Do You Need to Match the Edges?

Digital images of original documents can sometimes be a little confusing when it’s not clear what front goes with what back.

That’s what happened when I was working with a homestead application contained in the  “Nebraska, Homestead, Records, 1861-1936,”at

The original item of interest was an 1872 relinquishment by John H. Aden in the homestead application of Roolf Aden.

It appeared to be a relinquishment of the property John H. Aden initially laid a claim to in 1871. In fact, this was the next digital image available–a receipt for John H. Aden’s payment.

However,, like many sites with digital images, contains no tags or method to be precisely certain which “front” goes with which “back.” What it looked like was that the relinquishment was digitized first, even though it was the back of this document and it seemed logical that John H. Aden was relinquishing his claim approximately one year after he made it.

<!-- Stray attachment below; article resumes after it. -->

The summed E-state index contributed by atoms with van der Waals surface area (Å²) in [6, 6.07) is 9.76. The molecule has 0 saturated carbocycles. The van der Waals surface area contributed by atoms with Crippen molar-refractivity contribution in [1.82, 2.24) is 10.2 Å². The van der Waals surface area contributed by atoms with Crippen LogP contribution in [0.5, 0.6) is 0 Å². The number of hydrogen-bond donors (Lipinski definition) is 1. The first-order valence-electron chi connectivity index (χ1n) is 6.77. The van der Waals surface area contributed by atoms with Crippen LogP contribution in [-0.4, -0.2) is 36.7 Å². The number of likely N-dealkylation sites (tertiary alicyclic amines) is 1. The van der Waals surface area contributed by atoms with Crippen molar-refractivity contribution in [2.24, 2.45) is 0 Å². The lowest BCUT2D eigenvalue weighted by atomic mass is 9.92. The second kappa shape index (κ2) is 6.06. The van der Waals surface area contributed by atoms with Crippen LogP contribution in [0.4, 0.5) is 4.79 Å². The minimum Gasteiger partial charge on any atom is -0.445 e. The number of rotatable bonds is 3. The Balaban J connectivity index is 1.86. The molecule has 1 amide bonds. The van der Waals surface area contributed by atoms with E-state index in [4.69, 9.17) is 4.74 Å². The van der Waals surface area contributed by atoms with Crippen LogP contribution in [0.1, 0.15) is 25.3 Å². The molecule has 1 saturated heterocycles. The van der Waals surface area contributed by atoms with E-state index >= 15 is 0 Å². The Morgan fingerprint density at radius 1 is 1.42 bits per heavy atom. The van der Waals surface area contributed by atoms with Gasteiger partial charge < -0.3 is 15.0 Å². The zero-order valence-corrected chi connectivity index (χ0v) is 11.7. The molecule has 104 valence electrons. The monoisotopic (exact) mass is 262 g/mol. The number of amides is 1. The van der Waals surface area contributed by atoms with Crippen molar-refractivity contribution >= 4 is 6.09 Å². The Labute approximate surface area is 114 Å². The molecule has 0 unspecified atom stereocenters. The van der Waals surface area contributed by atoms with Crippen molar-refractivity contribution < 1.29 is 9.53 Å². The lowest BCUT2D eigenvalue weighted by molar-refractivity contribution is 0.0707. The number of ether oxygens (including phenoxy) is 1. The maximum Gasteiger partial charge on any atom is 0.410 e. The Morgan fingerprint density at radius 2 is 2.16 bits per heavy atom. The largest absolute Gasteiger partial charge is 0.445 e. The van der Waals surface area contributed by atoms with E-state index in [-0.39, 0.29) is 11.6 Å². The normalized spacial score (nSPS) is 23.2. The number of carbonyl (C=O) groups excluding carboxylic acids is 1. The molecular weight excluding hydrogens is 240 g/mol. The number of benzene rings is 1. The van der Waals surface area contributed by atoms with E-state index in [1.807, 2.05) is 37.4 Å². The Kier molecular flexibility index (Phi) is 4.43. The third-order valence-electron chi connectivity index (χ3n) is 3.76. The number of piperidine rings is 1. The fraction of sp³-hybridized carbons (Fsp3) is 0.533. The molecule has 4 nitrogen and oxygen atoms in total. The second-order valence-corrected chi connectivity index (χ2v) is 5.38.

So I compared left hand edge of the receipt with the top edge of the relinquishment. It took a little rotating, but I was able to line digital images of the two edges up as shown in the image below.

Comparing the edges makes it crystal clear that the receipt and relinquishment are the front and back of the same document.

In this case, I was already pretty certain that the images were from the piece of paper. But there are other records where it’s not as clear.

A little copying and pasting may help you to determine if you really have the front and back of the same piece of paper. It also helps to make certain you are viewing both images at the same magnification.

And it also helps if there are jagged edges.

In the analysis of some records, confirmation that one has the front and back of the same piece of paper is crucial. If you’ve never experimented with such image manipulation, it might be helpful to try it with images you know are from the front and back of the same piece of paper. Practice helps.


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